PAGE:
[00:16:33] James: Yeah. It was really, really interesting. And giving people that kind of responsibility and accountability, I'm sure. is a good way to go. you mentioned a couple of times the importance of people. I mean, it's pretty much a theme that's run through every answer. Is there any role or team that you wish you'd hired earlier in the journey that would have helped growth and support the, plans.

[00:16:59] Sacha: Yeah, [00:17:00] no surprise tech. we're always going to be short of engineers. probably capable of doing 15% of what we really want to do. But if I had 10 times, as many engineers, I'd be doing a lot more, but I'd still have the only thing 50%. And I think that's any, tech company.

[00:17:15] and you know, now we're we're really building that out and growing, and we've got, obviously, I mean, tech hub is in Barcelona. We've also got a tech hub in Warsaw. Now we opened a second one in Spain, Madrid, Kia. So expanding that much, quicker, would have loved to have done that sooner.

[00:17:30] There's a couple of reasons partially we should have focused on building on the tech team maybe earlier, but second as well, at the end you need capital to do that. No. so certain extent and certainly in the beginning, We didn't have enough funding to, hire 50 engineers.

[00:17:45] So we had to make, do with what we had. So there's that, that's probably one and maybe, HR, I think, you know, we've got a great leader of our people team now, and I think it would have been great to have that fairly early on, the importance of having a team [00:18:00] engaged we're, you know, we're over 3000 employees now.

[00:18:03] I think that's that's key. And there's often in startups early on. It's not given the value that, that it should. And maybe, and then to be honest, maybe we wouldn't have been able to hire a rockstar early on because we were so early on. So those websites continue to choose where they want to go and they probably wanted to make it.

[00:18:19] So there's also a bit of Latin when's the right moment when you can bring in the right people and attract the right time. And it's not always about economics. And it's about, you know, where you are as a company and the potential.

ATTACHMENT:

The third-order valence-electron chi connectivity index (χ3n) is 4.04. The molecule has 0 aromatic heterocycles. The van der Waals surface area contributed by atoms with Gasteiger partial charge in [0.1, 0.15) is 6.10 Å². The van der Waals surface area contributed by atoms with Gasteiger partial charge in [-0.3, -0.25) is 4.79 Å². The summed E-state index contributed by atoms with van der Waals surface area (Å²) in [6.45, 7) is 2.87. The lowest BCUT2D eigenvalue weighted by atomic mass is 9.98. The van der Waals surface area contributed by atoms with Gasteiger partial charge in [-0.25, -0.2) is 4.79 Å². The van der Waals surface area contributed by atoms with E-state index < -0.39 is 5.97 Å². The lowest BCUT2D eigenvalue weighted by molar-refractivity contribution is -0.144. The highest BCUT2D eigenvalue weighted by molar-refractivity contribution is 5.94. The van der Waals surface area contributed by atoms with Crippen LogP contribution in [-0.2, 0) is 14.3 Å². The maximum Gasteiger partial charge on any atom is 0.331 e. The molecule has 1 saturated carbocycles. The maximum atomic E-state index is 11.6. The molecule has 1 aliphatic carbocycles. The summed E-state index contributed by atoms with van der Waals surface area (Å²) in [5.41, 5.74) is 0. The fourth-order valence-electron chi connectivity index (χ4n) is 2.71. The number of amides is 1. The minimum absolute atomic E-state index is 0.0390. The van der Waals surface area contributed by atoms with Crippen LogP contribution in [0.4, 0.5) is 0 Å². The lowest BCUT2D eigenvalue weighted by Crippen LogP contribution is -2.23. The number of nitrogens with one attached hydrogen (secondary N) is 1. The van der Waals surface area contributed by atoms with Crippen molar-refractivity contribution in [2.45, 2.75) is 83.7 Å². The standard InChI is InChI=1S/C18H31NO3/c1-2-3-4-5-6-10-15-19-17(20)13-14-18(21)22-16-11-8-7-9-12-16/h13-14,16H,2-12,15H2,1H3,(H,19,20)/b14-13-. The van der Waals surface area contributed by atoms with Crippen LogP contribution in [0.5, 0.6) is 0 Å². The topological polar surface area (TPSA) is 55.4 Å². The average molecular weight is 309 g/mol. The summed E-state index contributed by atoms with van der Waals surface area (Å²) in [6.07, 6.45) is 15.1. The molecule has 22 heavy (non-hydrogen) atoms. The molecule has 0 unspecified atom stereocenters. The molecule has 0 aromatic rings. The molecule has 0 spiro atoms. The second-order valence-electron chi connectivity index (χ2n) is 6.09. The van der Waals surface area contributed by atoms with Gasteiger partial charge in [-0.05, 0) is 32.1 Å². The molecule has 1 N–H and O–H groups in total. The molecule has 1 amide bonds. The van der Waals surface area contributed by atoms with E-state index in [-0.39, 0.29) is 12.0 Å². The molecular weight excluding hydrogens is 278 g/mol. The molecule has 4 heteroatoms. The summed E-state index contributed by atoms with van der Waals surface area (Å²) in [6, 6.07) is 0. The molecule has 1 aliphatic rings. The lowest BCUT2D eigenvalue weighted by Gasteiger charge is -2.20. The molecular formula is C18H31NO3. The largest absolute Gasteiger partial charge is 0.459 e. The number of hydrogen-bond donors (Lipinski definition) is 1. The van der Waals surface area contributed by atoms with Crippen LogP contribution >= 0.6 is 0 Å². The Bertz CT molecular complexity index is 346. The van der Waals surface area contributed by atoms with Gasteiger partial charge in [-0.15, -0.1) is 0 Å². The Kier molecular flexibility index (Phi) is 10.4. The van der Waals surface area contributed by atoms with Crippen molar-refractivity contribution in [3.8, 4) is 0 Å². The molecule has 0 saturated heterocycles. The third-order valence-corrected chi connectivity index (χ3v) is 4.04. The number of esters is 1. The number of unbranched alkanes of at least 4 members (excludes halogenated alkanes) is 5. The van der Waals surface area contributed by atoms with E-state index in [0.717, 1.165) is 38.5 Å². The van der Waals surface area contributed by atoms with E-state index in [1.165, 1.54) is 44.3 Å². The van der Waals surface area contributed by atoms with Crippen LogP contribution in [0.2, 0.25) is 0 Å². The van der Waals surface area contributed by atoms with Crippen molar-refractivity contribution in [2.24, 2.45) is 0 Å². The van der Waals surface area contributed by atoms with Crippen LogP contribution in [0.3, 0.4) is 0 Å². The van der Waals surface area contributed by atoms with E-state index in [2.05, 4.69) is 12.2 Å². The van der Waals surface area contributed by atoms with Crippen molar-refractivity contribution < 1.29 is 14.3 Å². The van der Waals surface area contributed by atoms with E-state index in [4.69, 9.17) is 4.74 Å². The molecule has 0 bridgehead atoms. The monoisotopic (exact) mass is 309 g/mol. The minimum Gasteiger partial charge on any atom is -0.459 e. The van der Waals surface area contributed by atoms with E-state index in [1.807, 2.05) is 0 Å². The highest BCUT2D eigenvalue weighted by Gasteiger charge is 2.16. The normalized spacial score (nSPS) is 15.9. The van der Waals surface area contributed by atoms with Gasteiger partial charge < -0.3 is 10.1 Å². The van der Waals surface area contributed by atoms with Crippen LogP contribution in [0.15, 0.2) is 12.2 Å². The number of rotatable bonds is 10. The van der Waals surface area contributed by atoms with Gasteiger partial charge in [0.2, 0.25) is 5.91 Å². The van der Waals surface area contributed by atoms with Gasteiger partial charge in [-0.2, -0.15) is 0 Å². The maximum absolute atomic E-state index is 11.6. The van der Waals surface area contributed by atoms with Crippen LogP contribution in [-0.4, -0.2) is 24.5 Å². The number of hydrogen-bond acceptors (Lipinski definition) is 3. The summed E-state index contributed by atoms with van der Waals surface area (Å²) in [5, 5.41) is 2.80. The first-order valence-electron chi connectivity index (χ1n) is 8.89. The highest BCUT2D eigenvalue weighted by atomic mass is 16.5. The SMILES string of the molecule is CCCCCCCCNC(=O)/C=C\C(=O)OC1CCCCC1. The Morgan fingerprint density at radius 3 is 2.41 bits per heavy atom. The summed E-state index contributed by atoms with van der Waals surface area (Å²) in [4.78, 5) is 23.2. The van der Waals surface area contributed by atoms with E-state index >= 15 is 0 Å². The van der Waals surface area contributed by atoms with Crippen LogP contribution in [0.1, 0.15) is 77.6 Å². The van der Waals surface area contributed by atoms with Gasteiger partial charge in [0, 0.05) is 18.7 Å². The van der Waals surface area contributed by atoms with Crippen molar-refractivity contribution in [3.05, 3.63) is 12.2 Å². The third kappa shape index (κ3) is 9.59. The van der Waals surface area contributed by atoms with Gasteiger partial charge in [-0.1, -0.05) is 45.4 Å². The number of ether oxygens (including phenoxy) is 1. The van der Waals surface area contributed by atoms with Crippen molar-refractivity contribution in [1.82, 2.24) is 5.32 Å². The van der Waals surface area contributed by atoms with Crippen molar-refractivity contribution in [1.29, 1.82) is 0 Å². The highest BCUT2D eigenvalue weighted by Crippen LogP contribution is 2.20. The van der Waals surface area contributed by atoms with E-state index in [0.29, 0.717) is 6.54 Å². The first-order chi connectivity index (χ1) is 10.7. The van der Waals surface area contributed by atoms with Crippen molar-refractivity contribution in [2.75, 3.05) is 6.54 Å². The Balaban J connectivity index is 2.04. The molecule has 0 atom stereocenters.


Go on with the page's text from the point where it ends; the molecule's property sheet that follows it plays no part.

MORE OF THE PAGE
[00:18:30] James: there's a stat about the U S bringing in head of people much earlier than we traditionally have done. We're starting to see that change. So it's really interesting that that's the case. It would be.

[00:18:41] Sacha: that's interesting. I hadn't read that. I'll check that one out.

[00:18:44] Hector: Yeah. I always really liked hearing about how founders think about product. I'm kind of in the context of there being a shortage of engineers, do you think the users of the app would kind of notice a change had you, if you did have access to all of the engineers you [00:19:00] wanted, or is it other changes that you would have made and the product you would have dealt with enough engineers have been mostly in the background and, what would it have looked like? How different do you think Bravo would be if you had, all of the engineers that you wanted.

[00:19:15] Sacha: there's probably two things. you know, I don't think on the general interface or what they see or maybe the flow of, you know, we're doing on our platform would have changed that much. probably me more around operations and optimizing the different parts of the delivery process, the algorithms we are out of in dispatching Jarvis.

[00:19:35] so. I think that would have been much more efficient and that's key, to make sure you know, that the orders work better. The customer has a better UX, cause it's not just about having a great UX in the app. And at the end of the day, we deliver things and we get them from partners So optimizing that, that would inevitably benefit the courier is if it's more efficient, And he'll have more orders, we'll get better orders and then be able to earn more. So [00:20:00] there's a mix of things And then maybe you could launch, you know, we're multi-category we have been, I'll perceived restaurant food is under one category, but groceries are second, but we also do any retail and more and more high street retailers, like, clothes now joining the app.

[00:20:14] I see the opportunity on demand, pharmacists. et cetera. so I think, we could probably enhance and go quick with multi-category. some segments which have a very different UX, for the customer, then maybe, ordering.

[00:20:27] James: And such that every company nowadays is sort of looking at quite similar metrics across. CAC and LTV and retention and things like that. But every company has a slightly different way of viewing those in terms of a kind of north star metric. So what's your north star metric? Is it number of users, number of deliveries?